Sent: Thursday, June 14, 2012 9:03 PM
    Subject: Re: [sqlite] Full text search without full phrase matches


    Sounds to me like you want Lucene instead of SQLite

    http://lucene.apache.org/core/



    Michael D. Black

    Senior Scientist

    Advanced Analytics Directorate

    Advanced GEOINT Solutions Operating Unit

    Northrop Grumman Information Systems


  ------------------------------------------------------------------------------

    From: [hidden email] [[hidden email]] on behalf of Philip Bennefall [[hidden email]]
    Sent: Thursday, June 14, 2012 1:32 PM
    To: General Discussion of SQLite Database
    Subject: EXT :Re: [sqlite] Full text search without full phrase matches


    Hi Simon,

    The ordering is not really the issue I am having. That, I can do if I just
    get a result back that doesn't necessarily match all the keywords. In the
    query you showed as an example, all the keywords would still have to match
    in order for a row to be returned. The sorting is a separate problem that is
    not really that difficult once I get a smaller dataset. Then I can order it
    manually. The problem is that it only returns a match if every single word
    is present. I would like it to return matches if, say, mor than 2 or 3 of
    the specified keywords are found.

    Kind regards,

    Philip Bennefall
    ----- Original Message -----
    From: "Simon Slavin" <[hidden email]>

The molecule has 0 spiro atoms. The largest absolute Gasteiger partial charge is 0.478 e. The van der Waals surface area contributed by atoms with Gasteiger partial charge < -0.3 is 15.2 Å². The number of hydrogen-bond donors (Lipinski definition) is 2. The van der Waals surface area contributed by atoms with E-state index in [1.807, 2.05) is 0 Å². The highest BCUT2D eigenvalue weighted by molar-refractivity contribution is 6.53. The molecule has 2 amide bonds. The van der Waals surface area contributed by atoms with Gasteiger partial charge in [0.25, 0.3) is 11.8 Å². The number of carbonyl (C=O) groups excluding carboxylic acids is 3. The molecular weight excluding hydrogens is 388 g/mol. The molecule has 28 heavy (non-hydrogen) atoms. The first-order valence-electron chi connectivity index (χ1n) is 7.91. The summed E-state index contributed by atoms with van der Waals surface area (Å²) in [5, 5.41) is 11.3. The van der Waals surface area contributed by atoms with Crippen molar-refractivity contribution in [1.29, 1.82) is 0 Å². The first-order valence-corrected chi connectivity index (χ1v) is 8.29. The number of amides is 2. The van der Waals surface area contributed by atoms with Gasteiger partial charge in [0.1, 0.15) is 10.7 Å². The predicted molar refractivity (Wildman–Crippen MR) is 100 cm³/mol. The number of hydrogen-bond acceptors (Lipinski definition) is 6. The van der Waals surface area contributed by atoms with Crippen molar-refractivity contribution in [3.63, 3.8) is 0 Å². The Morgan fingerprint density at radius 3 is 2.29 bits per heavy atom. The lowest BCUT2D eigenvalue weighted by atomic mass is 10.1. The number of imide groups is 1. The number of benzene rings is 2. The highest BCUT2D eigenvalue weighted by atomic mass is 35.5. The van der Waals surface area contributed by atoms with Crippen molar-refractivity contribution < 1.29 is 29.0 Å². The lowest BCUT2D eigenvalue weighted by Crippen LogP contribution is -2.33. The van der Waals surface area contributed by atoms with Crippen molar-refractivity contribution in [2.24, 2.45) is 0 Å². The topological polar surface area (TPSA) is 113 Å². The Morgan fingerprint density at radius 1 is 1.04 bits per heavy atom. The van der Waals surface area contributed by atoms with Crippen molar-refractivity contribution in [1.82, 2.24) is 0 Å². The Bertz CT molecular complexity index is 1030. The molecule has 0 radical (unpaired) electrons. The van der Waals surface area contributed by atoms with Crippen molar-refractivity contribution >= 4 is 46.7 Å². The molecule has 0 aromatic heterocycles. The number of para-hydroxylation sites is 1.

To: "General Discussion of SQLite Database" <[hidden email]>
    Sent: Thursday, June 14, 2012 8:24 PM
    Subject: Re: [sqlite] Full text search without full phrase matches



    On 14 Jun 2012, at 7:13pm, Philip Bennefall <[hidden email]> wrote:

    > That is unfortunate, if it is true that there's no way to accomplish this
    > with SqLite. To do just plain matching I can use an unordered hash map, so
    > I wouldn't need a database for that. The trouble with a string distance
    > function is that I can't really process the entire dataset with it. SqLite
    > technically has all the features I'm after, I just don't want it to
    > necessarily match all the words in a query. If I can get it to match all
    > as well as some, that would be enough. I could then do distancing on a
    > considerably smaller dataset which would be the result of the broader
    > SqLite search.
    >
    > So I guess my main question is, is there absolutely no way to match a
    > subset of the words in a query?

    Well, you could write that string distance function and add it to your copy
    of SQLite as an external function.  Then you could do things like

    SELECT string_distance(theText, 'this new piece of text'), theText FROM
    oldChats WHERE string_distance(theText, 'this new piece of text') < 10 ORDER
    BY string_distance(theText, 'this new piece of text')

    (I don't know whether SQLite will optimise that to avoid executing the same
    function many times, or whether you can name a column and use that name to
    do the same thing yourself.)

    Here's the documentation for external functions:

    <http://www.sqlite.org/c3ref/create_function.html>

    Simon.
    _______________________________________________
    sqlite-users mailing list
    [hidden email]
    http://sqlite.org:8080/cgi-bin/mailman/listinfo/sqlite-users 

    _______________________________________________
    sqlite-users mailing list
    [hidden email]
    http://sqlite.org:8080/cgi-bin/mailman/listinfo/sqlite-users
  _______________________________________________
  sqlite-users mailing list
  [hidden email]
  http://sqlite.org:8080/cgi-bin/mailman/listinfo/sqlite-users